Schemas are described as patterns of repeated behaviour which allow children to explore and express developing ideas and thoughts through their play and exploration. The repetitive actions of schematic play allow children to construct meaning in what they are doing. Young children learn best through opportunities to engage in active learning through hands on experiences. These opportunities allow children to problem solve, question, predict, imagine, speculate and develop independent choices as they make decisions in an area they are familiar with.

It is important to understand that children use play to develop a methodical, systematic and logical collection of information through their senses and movements as they interact with practitioners, each other, objects and materials within the nursery environment.

The EYFS states that if as practitioner we support children's schematic play patterns we can build on individual children's interests, therefore taking part in powerful learning opportunities through sustained shared learning experiences.

Through a basic knowledge and understanding of schemas it can support practitioners in understanding their observations of children, which can in turn support the assessing and planning for the children's next steps

Here are some of the most common types of observed schema we see in Nursery.


Patterns of movement emerge in which children move their arms, legs and bodies in horizontal and vertical lines e.g. pushing, kicking (horizontal trajectory) and dropping objects or putting things in and out of containers (vertical trajectory).

This develops into exploration of straight lines (up, down or horizontal). Babies can be observed reaching out for objects, kicking their legs, opening and closing their hands, waving arms up and down or side to side, throwing, pulling, pushing, pointing, rocking, climbing or stepping up and down.


This is observed when children turn or rotate themselves or objects. They will spin, twist, roll and turn objects and roll their bodies. Rotational schema are often energetic and children will be seen running and spinning in circles, riding around and around on bikes or twisting ribbons, scarves and ropes.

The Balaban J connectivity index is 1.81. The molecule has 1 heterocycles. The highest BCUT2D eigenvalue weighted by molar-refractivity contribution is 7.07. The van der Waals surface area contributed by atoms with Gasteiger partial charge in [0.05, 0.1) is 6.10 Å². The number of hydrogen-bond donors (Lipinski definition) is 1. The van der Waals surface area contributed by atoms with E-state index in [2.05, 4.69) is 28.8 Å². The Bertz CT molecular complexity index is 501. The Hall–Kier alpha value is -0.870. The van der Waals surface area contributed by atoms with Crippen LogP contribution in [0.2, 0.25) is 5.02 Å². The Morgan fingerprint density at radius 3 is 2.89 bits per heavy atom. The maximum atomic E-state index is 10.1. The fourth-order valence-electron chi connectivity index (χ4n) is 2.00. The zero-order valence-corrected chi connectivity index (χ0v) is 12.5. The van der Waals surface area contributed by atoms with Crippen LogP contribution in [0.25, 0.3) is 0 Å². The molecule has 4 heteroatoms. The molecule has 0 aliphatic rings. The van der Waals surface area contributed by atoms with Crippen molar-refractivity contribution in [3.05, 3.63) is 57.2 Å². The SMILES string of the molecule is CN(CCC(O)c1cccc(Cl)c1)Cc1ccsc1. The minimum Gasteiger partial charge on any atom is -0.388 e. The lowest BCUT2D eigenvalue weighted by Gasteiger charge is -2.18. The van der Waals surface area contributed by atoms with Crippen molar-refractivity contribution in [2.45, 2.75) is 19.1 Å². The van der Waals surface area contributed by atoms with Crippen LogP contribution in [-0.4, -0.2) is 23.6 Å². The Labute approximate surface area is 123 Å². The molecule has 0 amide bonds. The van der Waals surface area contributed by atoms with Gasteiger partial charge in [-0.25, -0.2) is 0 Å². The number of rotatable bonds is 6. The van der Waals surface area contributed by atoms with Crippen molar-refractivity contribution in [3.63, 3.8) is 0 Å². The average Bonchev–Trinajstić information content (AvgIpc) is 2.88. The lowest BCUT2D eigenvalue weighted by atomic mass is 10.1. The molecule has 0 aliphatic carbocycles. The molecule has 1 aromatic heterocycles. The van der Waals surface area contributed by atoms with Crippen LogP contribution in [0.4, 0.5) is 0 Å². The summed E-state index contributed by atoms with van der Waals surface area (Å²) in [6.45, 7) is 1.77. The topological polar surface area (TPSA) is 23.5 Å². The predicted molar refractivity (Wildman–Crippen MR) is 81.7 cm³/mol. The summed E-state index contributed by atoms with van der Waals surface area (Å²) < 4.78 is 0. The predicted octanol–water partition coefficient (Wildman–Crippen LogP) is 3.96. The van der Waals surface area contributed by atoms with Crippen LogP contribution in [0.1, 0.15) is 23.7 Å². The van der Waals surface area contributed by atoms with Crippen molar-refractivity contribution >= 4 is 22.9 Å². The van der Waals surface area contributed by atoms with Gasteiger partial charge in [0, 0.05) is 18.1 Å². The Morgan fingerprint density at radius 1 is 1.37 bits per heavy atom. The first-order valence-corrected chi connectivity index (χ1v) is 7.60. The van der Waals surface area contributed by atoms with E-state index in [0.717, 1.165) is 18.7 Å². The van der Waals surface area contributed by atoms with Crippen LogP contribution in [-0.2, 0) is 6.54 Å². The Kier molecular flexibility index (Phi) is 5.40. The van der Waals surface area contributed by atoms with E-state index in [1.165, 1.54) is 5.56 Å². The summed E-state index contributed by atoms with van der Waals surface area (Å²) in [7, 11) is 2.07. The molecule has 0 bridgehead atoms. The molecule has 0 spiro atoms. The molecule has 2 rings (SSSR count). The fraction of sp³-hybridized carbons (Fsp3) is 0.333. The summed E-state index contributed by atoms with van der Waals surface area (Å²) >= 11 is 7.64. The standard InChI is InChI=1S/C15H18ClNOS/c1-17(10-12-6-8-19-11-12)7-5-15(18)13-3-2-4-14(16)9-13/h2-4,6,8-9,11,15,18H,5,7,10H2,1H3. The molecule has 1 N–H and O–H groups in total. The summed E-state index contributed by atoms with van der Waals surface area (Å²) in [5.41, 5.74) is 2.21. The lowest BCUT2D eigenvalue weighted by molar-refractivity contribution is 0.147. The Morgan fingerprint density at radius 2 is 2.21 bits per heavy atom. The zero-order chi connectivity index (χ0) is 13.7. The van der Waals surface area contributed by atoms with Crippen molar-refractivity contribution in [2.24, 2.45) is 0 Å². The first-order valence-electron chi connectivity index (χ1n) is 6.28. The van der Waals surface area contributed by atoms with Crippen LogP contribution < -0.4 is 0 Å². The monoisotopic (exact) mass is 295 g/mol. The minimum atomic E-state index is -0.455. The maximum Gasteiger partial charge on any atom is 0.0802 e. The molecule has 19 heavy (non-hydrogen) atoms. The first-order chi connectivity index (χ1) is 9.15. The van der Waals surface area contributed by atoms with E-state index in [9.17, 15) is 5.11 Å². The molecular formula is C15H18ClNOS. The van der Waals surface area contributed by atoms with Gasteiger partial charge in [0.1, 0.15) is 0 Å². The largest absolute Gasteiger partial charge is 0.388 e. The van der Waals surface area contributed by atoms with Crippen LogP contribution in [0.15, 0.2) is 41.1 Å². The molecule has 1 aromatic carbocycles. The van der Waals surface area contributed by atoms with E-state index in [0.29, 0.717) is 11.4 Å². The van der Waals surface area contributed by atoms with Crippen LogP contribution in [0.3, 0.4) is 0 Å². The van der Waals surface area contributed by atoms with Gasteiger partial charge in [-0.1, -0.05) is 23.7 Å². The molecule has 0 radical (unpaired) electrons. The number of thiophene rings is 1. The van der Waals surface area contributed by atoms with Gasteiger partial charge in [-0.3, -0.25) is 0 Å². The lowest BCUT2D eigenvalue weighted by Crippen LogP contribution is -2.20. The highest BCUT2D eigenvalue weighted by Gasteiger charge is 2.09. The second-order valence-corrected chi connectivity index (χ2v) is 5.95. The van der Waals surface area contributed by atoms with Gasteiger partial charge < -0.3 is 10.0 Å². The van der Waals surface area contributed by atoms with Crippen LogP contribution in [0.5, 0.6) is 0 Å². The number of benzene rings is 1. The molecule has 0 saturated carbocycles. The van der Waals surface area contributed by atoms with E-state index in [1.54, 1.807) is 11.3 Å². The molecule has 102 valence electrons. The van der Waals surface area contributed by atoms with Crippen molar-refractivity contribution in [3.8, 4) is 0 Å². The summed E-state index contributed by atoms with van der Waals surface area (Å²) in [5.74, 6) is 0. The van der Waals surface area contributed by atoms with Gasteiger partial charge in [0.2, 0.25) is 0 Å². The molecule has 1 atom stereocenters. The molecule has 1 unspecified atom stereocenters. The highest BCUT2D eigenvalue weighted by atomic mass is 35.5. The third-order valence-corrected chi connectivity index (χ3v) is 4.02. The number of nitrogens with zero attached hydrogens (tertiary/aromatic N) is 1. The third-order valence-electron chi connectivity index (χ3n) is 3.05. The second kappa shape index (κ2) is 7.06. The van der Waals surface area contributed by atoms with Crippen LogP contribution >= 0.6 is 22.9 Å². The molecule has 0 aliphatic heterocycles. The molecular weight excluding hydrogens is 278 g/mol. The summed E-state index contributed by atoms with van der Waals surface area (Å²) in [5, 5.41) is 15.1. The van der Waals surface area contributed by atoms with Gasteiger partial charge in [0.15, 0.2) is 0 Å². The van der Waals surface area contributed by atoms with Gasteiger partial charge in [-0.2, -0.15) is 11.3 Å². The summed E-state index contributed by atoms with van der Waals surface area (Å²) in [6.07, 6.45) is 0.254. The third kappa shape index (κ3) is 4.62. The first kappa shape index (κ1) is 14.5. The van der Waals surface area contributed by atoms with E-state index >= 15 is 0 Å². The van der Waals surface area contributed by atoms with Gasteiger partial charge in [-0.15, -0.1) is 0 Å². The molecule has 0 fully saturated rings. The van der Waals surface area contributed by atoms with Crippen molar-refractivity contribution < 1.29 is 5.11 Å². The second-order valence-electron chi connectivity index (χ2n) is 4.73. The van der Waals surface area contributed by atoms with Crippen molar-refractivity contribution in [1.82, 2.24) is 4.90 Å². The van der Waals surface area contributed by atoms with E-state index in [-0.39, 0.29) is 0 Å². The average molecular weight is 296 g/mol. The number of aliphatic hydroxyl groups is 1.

Children may be observed joining lines or building structures with different materials to form an enclosure. These enclosures can be round, square or rectangular. Children may build fences or walls around objects or fill in an enclosure they have drawn or built. They can also draw borders around their art creations, or may arrange the food around the edge of their plate or ride a bike around and around an enclosed space they have constructed.






Children will become intent on moving objects from place to place, the objects may be carried in their hands, pockets or through filling containers such as buckets, trolleys, wheelbarrows and bags, these collected objects are then placed in piles around the nursery.


Children will be observed covering objects or themselves with different materials. Children may be seen to cover themselves, hide, camouflage and conceal themselves or objects. This could include dressing in a number of hats, scarves, necklaces and bangles. Making dens under blankets or using furniture to construct a cave. Children may fill bags with all sorts of bits and pieces from around the nursery, paint or glue over their hands and then peel it off or paint over a picture with a single colour. They may be seen wrapping items in pieces of paper or materials.


Children will be observed joining things together, tying things up using rope, tape, string or ribbon. They could be seen tying toys together using ribbon, building chains out of objects, fastening fabrics together to suspend things from chairs or trees in the garden. (This can lead to a disconnecting schema where the child builds something that they can demolish through untying knots etc)


Children can be seen positioning, ordering and arranging objects or themselves. At times children may be obsessive in placing items in the exact place (e.g. on top, next to, in front of, around the edge, beside, behind) of an object or person. The children may be observed lining up objects in order of size, colour or shape. It can also be noted that some children may not wish their food to be mixed together on the same plate.


Children will be observed looking at things from different viewpoints such as hanging upside down, looking through their legs, looking at things upside down. Children may enjoy building ramps to see higher up, rolling, climbing or standing on a ledge to see in a higher position. They may also put objects or themselves in different places / positions.

Adderley Children’s Centre

1 St Saviour's Road,
B8 1HN

Contact Information

Tel: 0121 464 4183

Birmingham Federation of Maintained Nursery Schools logo

© Adderley Nursery School. All rights reserved. Powered by School Life